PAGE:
Amber’s doctoral thesis examined legal and ethical frameworks that regulate decision-making about children and explored literature on understanding and interpreting parents’ motivations for their child’s participation in medical research. The thesis analysed the extent to which ethics of care theory can improve understanding and interpretation of parents’ motivations for research participation, with focus on children in the context of their caring relationships and responsibilities within relationships.
Amber has conducted research on partnerships between health and law to better identify the needs of children and families, and understanding social determinants of health in different regions. As a Visiting Fellow at New York Legal Assistance Group (NYLAG), Amber shadowed attorneys working in public and private hospital law clinics to inform this research. Amber was introduced to NYLAG as a Visiting Scholar at Yale Interdisciplinary Center for Bioethics and the Hastings Center.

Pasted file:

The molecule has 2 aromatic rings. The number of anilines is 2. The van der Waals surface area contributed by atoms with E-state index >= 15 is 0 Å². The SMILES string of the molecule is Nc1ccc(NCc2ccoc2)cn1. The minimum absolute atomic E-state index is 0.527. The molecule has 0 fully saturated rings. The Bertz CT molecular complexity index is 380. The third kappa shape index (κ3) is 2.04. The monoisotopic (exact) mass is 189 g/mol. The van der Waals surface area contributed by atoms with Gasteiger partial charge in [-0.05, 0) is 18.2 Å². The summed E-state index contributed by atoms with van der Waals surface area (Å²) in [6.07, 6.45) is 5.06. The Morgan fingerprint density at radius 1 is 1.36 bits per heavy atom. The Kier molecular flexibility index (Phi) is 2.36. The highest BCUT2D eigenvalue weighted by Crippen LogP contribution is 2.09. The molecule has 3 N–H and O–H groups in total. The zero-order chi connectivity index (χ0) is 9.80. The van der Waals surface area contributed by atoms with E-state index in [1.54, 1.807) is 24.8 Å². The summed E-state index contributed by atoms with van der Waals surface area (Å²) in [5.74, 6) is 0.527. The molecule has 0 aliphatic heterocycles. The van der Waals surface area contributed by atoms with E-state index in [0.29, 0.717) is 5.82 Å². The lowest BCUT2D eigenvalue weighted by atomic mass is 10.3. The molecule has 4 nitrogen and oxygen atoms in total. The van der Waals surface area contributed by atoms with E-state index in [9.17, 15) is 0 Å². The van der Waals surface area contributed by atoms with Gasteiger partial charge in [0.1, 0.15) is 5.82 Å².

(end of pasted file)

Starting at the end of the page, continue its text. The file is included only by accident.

Amber has previously received a small funding award from the University of Liverpool International Network Fund for a project on child health and wellbeing in a developing country. Amber has also organised a series of interdisciplinary seminars on the regulation of decision-making about children’s health, funded by the University of Liverpool Global Health Funding.
More recently, Amber is conducting research on the use of do-it-yourself artificial pancreas systems (DIY APS) for children and young people living with type one diabetes, looking specifically at parental responsibility and best interests decision-making.